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Maker of forms, images and poems, hopefully with deep meaning

Sunday, September 2, 2012

Waste not: frugality in oil painting

My parents were children of the Great Depression and young adults of the Second World War. From them I learned two, possibly contradictory, things about money: Spend like there's no tomorrow (because there may just not be) and waste nothing.

So I'm a profligate hoarder, kept in check (sort of) by common sense, circumstances and a smart wife. Of course, I can be sneaky...I'm not entirely sure that part of the motivation for making bricolage and assemblage might not be I get to hoard lots of lovely junk...er potentially useful art materials.

I also don't like to throw out the leftover oil paint at the end of a session or, like a lot of artists, let the crud build up on the palette.

I use up all the paint in two ways.

Using a palette knife, I scrape, dab and smear the leftover paint onto prepared canvases, boards or oil painting papers. This is great for covering up or partly covering paintings that haven't come together, which is how the Red Mandala set of paintings began.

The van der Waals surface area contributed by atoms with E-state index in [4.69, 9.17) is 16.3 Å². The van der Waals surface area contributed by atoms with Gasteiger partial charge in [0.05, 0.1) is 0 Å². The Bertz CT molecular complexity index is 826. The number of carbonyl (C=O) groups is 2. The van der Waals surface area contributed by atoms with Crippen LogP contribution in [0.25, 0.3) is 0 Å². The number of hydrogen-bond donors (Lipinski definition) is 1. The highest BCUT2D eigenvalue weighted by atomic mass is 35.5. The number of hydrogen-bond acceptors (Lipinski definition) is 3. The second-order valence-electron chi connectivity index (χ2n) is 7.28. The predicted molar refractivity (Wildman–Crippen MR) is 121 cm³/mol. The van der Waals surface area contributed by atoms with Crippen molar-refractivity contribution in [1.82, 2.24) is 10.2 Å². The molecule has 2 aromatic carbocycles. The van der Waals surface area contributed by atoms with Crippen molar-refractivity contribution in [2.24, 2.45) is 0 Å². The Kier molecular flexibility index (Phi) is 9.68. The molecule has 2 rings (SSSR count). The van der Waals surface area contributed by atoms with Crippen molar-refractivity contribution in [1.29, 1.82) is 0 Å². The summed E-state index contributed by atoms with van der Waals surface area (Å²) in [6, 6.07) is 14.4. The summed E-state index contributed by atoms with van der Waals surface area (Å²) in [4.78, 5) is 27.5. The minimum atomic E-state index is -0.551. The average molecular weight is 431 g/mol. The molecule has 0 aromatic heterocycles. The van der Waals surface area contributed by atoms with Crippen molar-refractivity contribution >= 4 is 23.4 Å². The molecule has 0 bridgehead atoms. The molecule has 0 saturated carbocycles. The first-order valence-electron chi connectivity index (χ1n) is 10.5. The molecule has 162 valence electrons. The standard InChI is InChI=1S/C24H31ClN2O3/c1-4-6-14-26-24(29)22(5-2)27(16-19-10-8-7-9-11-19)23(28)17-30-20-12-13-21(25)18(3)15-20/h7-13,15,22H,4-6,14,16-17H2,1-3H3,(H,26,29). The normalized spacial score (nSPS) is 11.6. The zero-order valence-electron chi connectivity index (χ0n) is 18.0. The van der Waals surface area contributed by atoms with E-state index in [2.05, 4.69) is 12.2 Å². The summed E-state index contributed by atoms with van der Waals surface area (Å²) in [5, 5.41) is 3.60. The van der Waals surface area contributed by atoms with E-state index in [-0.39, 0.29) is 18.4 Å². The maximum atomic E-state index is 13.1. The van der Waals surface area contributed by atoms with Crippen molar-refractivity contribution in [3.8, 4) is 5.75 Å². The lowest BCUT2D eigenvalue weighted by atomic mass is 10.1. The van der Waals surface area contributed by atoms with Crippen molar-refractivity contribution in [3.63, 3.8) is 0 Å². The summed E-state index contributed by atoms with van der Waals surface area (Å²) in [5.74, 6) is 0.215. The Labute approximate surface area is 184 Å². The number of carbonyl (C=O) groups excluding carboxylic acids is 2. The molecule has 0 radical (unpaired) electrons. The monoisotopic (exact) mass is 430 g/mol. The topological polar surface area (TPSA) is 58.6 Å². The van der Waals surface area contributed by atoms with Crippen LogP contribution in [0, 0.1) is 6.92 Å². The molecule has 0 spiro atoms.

When this is done, I use turpentine and a rag to clean the palette. I rub the rag over a prepared surface to create an imprimatur for new paintings. Sometimes, I rub back over one of these previously created surface to create a second layer. And sometimes, this comes together as a painting in its own right, or one that just requires a touch or two to bring it out. Like this:

Hope
(Oil on  paper, A4, c. 12 x 8 inches)

Perhaps, this may give you some ideas for using up all of your paint, even if your practice is based on acrylics, rather than oil paints. If you have any other ideas, I would love you to share them; please post a comment.

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